While combination PET/CT imaging is one of the best ways to detect lung cancer, some are concerned about patient dose when using the modality on a large scale. However, researchers from Singapore optimized a low-dose PET scan while maintaining reliable cancer detection, according to a study published in the Journal of Nuclear Medicine.
Low-dose CT has supplanted x-ray as the modality of choice for cancer screening, but CT is by no means perfect. With a false positive rate of 96 percent, there’s clear room for improvement.
“Specificity is poor, and the additional information from PET has the potential to improve [the scan’s] accuracy,” wrote lead author Joshua D. Schaefferkoetter of the University of Singapore and his colleagues. “If PET is to become a screening tool for patients at risk, however, the dose should be kept as low as practically possible. Investigative efforts must focus on defining the lowest reliable limits of PET.”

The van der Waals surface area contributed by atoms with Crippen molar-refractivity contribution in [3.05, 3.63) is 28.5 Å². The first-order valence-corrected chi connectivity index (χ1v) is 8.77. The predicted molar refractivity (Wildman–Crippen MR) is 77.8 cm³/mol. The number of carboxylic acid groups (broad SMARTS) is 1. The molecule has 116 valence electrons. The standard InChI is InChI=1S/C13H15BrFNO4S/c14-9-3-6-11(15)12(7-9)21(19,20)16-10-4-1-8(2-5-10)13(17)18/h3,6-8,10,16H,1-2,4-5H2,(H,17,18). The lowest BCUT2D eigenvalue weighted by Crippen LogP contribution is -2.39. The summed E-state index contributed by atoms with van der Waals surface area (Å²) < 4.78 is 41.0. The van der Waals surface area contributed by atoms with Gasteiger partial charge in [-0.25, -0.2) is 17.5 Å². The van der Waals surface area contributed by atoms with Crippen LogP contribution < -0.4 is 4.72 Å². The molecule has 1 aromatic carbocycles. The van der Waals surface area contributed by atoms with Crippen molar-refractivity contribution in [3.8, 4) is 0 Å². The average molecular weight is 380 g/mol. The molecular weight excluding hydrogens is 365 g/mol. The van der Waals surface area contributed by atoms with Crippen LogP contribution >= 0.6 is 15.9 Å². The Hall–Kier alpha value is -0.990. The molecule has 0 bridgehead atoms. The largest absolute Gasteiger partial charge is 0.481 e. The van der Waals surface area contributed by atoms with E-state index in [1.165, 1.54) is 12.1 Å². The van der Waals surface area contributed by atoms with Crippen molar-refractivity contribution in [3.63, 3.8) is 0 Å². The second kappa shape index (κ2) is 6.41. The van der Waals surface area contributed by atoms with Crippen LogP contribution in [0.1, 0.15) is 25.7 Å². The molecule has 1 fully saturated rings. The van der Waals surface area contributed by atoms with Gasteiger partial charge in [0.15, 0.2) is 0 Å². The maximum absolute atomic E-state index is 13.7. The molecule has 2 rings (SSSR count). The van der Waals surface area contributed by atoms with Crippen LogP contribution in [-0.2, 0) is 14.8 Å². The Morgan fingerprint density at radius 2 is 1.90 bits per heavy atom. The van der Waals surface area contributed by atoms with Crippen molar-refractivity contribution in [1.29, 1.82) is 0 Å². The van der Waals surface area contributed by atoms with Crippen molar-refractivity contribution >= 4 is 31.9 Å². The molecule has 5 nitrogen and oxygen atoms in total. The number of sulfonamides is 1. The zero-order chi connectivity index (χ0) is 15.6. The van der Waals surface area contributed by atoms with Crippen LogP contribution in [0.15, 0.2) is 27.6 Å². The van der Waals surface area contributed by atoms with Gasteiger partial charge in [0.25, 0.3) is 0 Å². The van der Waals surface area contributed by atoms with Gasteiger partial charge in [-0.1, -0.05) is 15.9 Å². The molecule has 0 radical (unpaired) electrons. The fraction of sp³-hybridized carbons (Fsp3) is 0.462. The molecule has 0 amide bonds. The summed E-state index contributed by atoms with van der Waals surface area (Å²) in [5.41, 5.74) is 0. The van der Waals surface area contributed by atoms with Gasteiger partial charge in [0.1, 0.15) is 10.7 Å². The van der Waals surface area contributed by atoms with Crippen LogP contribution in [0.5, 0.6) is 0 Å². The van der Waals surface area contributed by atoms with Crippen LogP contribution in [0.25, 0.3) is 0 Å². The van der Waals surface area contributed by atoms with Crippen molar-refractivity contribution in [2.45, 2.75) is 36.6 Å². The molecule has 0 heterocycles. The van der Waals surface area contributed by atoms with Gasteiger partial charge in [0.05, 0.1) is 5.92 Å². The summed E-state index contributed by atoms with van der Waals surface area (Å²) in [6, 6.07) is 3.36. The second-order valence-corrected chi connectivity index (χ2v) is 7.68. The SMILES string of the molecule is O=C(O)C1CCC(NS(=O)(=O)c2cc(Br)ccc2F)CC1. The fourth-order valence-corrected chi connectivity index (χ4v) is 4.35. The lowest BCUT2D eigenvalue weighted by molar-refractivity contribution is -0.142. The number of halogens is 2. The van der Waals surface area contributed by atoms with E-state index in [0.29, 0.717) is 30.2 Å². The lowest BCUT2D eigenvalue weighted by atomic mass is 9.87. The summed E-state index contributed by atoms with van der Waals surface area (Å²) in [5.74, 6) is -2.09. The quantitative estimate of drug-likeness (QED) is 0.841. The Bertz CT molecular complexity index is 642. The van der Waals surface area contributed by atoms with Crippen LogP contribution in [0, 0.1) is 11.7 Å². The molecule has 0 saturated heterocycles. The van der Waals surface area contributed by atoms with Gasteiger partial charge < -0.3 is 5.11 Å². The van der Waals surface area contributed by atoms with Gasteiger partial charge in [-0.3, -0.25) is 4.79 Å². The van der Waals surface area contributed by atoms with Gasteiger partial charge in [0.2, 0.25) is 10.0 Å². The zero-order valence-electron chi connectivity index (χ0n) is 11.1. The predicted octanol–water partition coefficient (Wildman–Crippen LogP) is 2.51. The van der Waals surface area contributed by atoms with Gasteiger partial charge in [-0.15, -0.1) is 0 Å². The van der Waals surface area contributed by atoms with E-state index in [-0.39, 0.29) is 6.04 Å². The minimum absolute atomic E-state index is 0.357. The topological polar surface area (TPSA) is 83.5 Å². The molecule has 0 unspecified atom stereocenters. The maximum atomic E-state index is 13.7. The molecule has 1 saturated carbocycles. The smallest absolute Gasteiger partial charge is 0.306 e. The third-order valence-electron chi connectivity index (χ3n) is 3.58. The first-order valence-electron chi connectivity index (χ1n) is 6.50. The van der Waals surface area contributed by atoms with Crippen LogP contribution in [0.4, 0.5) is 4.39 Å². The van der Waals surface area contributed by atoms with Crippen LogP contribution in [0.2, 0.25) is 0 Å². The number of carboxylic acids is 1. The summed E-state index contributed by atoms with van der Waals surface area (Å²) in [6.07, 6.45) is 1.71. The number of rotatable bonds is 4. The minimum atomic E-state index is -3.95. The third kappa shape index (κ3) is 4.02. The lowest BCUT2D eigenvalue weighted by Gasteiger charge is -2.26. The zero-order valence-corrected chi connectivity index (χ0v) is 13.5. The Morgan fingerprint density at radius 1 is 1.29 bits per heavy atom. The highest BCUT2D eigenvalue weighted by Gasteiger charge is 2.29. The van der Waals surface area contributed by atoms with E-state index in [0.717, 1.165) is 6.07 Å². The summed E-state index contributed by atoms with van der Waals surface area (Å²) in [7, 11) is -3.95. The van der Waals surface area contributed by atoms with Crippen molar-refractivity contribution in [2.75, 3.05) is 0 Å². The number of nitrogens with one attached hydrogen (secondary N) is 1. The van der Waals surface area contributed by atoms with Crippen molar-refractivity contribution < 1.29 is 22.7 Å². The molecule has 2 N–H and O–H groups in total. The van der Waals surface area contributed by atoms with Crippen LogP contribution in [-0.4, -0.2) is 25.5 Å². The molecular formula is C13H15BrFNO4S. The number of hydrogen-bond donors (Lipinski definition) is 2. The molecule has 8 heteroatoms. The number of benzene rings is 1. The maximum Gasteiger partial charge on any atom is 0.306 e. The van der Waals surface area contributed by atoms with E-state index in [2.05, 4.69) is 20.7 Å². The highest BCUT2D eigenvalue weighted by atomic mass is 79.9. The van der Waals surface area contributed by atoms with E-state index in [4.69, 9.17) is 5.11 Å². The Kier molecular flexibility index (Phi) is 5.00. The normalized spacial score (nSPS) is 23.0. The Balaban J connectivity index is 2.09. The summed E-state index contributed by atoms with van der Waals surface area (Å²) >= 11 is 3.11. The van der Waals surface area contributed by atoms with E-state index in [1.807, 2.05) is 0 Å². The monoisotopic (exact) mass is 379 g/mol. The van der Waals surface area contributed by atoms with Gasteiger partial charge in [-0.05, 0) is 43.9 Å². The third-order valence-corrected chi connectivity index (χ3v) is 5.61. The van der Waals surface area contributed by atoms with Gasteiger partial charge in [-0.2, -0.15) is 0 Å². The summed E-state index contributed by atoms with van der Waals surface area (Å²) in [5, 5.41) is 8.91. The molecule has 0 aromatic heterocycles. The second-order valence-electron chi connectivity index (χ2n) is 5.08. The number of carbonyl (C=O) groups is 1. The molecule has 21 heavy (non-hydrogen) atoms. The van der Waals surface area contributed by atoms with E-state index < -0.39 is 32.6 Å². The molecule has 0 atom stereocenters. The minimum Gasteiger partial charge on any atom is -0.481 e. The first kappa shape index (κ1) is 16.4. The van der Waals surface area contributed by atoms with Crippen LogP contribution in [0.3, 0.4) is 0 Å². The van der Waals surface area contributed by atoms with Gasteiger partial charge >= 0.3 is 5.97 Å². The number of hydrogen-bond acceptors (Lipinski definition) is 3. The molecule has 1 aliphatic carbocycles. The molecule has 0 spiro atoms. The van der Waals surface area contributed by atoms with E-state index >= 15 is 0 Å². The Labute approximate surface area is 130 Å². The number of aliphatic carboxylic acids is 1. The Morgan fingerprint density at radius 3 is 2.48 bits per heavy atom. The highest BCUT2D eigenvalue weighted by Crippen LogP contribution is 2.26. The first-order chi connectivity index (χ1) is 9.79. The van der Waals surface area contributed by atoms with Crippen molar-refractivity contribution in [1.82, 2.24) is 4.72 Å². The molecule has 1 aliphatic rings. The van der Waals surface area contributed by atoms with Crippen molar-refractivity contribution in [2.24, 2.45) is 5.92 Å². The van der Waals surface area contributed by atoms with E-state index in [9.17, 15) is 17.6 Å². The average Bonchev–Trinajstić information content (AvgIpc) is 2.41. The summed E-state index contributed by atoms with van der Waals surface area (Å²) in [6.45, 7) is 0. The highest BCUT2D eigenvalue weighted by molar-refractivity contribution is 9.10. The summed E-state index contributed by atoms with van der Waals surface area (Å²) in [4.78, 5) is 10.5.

Researchers scanned 20 patients using a thresholding approach, finding uptake of the PET tracer was relatively stable until the “true count” (a measure of PET resolution) was decreased to one million. However, for human exam readers, performance was optimized around 10 million true counts.
This is equivalent to a patient undergoing a PET scan for around 20 minutes resulting in an effective patient dose of 0.4 millisieverts—nearly half of the yearly dose limit for the general public. That may sound high, but for people with a high risk of lung cancer such as heavy smokers, the improved resolution provided by PET outweighs the risk posed by the additional radiation.